public void doPost(HttpServletRequest req, HttpServletResponse res) throws ServletException, IOException
  {   
  byte[] result = xmlrpc.execute(req.getInputStream(), null, null);    
   res.setContentType("text/xml");
   res.setContentLength(result.length);   
  OutputStream output = res.getOutputStream();
     output.write(result);   
    output.flush(); 
 }}

Right click the project and select New->Other->Class, name the class "Fortune" and set it's superclass to Object.

Insert the following code in Fortune.java:


public class Fortune { 
 public String get(int index) 
 {   return fortunes[index];
  } 
 public String get()   {  
   return fortunes[random.nextInt() % fortunes.length];   }   private String[] fortunes = 
 {      "This is an ignore, please test...", 
        "An unbreakable toy is useful for breaking other toys"  }; 
 private java.util.Random random = new java.util.Random();}

Save your new class files.
Choose from the Eclipse -menu Window->Preferences and there Tomcat and check our tutorial project to be added to the tomcat classpath.

Deploying the application

The servlet container requires some configuration before you can access the application. The configuration is stored in the web.xml file which is stored in web application's WEB-INF directory.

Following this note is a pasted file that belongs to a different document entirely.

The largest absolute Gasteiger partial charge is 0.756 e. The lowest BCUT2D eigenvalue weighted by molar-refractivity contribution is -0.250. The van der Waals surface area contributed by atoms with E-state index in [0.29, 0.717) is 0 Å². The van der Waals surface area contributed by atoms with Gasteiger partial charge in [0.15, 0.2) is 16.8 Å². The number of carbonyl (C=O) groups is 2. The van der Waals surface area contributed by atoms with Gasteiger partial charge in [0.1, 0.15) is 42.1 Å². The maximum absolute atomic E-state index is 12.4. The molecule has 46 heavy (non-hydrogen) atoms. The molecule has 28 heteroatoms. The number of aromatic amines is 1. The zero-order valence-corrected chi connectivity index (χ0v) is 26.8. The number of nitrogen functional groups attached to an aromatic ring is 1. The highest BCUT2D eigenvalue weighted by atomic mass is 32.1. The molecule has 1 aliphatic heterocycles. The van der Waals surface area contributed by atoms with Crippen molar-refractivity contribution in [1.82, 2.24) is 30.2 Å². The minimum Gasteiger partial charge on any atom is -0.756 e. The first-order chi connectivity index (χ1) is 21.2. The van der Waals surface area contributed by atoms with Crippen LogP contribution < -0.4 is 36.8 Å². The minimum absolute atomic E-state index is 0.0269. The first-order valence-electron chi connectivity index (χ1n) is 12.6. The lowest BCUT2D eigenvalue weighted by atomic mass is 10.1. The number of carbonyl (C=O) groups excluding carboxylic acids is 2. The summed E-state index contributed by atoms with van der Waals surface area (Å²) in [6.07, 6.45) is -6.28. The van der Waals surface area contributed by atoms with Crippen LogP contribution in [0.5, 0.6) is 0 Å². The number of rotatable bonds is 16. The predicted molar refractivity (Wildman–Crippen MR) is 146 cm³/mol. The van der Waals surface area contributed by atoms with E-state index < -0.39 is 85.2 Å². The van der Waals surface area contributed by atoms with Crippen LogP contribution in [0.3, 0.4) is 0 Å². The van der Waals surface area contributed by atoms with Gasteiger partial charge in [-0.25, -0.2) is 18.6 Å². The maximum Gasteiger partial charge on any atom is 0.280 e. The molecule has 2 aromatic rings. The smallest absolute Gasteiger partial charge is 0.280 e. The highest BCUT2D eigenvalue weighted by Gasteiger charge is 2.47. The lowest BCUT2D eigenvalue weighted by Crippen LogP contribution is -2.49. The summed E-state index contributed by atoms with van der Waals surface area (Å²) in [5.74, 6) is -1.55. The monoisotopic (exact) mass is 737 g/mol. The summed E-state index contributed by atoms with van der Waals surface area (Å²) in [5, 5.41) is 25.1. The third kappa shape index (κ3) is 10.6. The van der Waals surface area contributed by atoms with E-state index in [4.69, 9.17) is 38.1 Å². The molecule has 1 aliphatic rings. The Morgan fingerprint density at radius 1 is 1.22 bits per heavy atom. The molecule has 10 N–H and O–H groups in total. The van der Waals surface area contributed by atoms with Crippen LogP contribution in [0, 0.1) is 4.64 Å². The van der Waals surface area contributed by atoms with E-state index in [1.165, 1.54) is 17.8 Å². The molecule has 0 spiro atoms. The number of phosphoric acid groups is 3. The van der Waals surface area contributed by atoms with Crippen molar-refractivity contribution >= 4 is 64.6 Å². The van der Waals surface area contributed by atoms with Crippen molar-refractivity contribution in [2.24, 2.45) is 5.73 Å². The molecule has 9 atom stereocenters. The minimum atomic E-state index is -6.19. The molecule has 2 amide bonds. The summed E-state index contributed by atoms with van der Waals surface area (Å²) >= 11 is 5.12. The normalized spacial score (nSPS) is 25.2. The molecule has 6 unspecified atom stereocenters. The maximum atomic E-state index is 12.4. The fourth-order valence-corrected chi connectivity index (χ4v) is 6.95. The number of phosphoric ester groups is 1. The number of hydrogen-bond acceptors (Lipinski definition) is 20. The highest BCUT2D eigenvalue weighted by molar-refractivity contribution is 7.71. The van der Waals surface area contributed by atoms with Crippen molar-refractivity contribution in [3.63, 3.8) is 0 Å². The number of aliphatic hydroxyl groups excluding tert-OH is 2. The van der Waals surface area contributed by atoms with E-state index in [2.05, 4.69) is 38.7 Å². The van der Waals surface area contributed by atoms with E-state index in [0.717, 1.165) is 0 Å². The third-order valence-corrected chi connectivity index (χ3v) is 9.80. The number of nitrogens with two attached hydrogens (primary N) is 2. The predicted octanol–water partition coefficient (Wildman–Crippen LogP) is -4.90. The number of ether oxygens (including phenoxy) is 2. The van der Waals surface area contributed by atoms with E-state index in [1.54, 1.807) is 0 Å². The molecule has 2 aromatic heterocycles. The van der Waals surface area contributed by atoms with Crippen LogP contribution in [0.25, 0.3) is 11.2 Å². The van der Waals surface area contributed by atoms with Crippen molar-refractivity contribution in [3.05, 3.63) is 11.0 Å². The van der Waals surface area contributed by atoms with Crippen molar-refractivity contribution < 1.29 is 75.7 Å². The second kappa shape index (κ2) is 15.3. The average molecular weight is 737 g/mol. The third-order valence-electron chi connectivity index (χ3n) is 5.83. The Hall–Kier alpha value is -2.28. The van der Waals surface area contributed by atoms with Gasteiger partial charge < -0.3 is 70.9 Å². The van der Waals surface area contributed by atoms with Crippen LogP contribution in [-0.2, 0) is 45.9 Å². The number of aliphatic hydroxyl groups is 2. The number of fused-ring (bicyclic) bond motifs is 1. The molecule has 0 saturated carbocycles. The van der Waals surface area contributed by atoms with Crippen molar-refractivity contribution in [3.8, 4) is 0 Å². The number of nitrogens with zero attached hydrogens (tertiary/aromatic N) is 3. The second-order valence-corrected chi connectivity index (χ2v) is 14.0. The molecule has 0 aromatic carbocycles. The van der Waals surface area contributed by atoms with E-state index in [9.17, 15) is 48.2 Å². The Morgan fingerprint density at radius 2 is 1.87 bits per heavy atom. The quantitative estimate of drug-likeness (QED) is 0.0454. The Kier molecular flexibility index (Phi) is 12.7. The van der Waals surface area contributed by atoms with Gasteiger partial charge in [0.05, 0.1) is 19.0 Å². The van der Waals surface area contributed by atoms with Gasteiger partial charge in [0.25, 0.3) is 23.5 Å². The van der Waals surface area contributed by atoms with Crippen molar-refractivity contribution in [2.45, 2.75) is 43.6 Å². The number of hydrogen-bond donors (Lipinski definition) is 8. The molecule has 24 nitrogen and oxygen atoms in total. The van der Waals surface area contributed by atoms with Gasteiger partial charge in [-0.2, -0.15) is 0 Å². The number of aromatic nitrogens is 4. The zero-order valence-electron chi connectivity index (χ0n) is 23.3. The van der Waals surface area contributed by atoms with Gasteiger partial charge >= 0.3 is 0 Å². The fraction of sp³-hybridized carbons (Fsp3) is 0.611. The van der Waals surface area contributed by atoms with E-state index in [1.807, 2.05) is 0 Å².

Here is the configuration file for the example application created above. Right click the WEB-INF icon in your project and select New->File, call the file web.xml and copy & paste the following xml into it:
<?xml version="1.0" encoding="UTF-8"?>

<!DOCTYPE web-app PUBLIC "-//Sun Microsystems, Inc.//DTD Web Application 2.2//EN"
"http://java.sun.com/j2ee/dtds/web-app_2_2.dtd">
<web-app>

<servlet>
<servlet-name>xmlrpc</servlet-name>
<servlet-class>XwtXmlRpcServlet</servlet-class>
</servlet>

<servlet-mapping>
<servlet-name>xmlrpc</servlet-name>
<url-pattern>/fortune</url-pattern>
</servlet-mapping>

</web-app>

 Running the example

To run the example application the servlet container must be running. This is straightforward, if you have the Tomcat-plugin installed in Eclipse. After the servlet container is up and running you can access the application using the specified URL.

Run tomcat by clicking the Start Tomcat -icon in the Eclipse toolbar.
Point your web browser to http://localhost:8080/xmlrpc/fortune